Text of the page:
Distribution and excretion of sertraline and N-desmethylsertraline in human milk
Article first published online: 4 JAN 2002
British Journal of Clinical Pharmacology
Volume 45, Issue 5, pages 453–457, May 1998
How to Cite
Kristensen, Ilett, Dusci, Hackett, Yapp, Wojnar-Horton, Roberts and Paech (1998), Distribution and excretion of sertraline and N-desmethylsertraline in human milk. British Journal of Clinical Pharmacology, 45: 453–457. doi: 10.1046/j.1365-2125.1998.00705.x
- Issue published online: 4 JAN 2002
- Article first published online: 4 JAN 2002
- human milk;
- infant dose
Aims To characterise milk/plasma (M/P) ratio and infant exposure, for sertraline and N-desmethylsertraline, in breast-feeding women taking sertraline for the treatment of depression.
Methods Eight women (mean age 28 years) taking sertraline (1.05 mg kg−1 day−1 ) and their infants (mean age 5.7 months) were studied. Sertraline and N-desmethylsertraline in plasma and milk were measured by high-performance liquid chromatography over a 24 h dose interval at steady-state. M/P values were estimated from area under the plasma and milk concentration-time curves. All milk produced was collected over the dose interval. Infant exposure was estimated as the product of actual or estimated milk production, and average drug concentration in milk, normalized to body weight and expressed as a percentage of the weight-adjusted maternal dose.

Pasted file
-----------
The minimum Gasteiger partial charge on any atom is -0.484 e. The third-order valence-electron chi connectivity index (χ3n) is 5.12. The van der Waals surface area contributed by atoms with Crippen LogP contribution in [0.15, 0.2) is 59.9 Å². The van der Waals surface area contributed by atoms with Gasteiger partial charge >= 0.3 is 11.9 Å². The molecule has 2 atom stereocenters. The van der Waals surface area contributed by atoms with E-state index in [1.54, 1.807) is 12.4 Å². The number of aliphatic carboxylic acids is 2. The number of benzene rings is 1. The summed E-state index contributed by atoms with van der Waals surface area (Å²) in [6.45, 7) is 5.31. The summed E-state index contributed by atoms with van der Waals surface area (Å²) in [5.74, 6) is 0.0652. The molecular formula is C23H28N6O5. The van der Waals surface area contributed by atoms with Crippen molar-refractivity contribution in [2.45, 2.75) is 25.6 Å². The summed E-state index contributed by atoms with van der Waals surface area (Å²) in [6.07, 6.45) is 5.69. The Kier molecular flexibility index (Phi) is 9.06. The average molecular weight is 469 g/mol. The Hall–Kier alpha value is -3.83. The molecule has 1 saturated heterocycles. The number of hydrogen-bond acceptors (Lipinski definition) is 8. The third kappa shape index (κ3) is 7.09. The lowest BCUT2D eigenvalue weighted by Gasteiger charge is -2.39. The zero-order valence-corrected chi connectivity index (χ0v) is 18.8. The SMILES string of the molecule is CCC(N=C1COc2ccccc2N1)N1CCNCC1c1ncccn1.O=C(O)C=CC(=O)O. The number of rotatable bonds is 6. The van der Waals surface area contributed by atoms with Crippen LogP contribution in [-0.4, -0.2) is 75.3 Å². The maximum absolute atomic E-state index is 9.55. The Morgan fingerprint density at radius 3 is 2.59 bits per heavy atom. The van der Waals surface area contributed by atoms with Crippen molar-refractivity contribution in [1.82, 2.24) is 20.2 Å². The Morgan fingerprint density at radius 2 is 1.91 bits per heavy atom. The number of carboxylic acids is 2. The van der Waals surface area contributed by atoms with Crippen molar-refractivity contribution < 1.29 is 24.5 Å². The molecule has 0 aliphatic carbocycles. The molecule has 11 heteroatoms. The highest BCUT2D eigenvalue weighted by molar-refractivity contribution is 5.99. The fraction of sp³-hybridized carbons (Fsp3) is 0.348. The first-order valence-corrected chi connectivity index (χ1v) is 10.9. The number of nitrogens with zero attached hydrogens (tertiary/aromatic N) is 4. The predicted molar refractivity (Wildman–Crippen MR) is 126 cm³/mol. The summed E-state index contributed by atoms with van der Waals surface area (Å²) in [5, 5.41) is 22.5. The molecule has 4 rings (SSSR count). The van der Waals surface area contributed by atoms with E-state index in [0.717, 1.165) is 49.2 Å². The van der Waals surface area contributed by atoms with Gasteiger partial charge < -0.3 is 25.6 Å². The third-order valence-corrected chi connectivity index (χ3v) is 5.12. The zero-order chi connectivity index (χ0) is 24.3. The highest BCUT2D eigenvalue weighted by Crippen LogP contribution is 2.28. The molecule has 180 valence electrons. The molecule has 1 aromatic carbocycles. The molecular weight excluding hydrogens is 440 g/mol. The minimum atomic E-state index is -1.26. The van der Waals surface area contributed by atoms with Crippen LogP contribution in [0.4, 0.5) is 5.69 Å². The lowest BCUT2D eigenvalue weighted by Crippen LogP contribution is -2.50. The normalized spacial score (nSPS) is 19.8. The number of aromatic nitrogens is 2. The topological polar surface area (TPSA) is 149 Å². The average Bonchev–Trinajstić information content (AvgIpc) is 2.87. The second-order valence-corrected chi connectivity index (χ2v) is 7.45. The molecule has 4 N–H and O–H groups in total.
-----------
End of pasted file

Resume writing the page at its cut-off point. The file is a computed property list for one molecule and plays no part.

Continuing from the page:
Results Mean milk production was 321 ml day−1 (range 34–974 ml). Mean M/P values of 1.93 and 1.64 were calculated for sertraline and N-desmethylsertraline respectively. Infant exposure estimated from actual milk produced was 0.2% and 0.3% of the weight-adjusted maternal dose for sertraline and N-desmethylsertraline (as sertraline equivalents) respectively. When calculated from estimated milk production (0.15 l kg−1 day−1 ), infant exposure was significantly greater (P<0.0001) at 0.90% and 1.32% for sertraline and N-desmethylsertraline respectively. Neither sertraline nor its N-desmethyl metabolite could be detected in plasma samples from the four infants tested. No adverse effects were observed in any of the eight infants and all had achieved normal developmental milestones.
Conclusions Irrespective of the method of calculation of infant exposure, the mean total dose of sertraline and its N-desmethyl metabolite transmitted to infants via breast-feeding is low and unlikely to cause any significant adverse effects.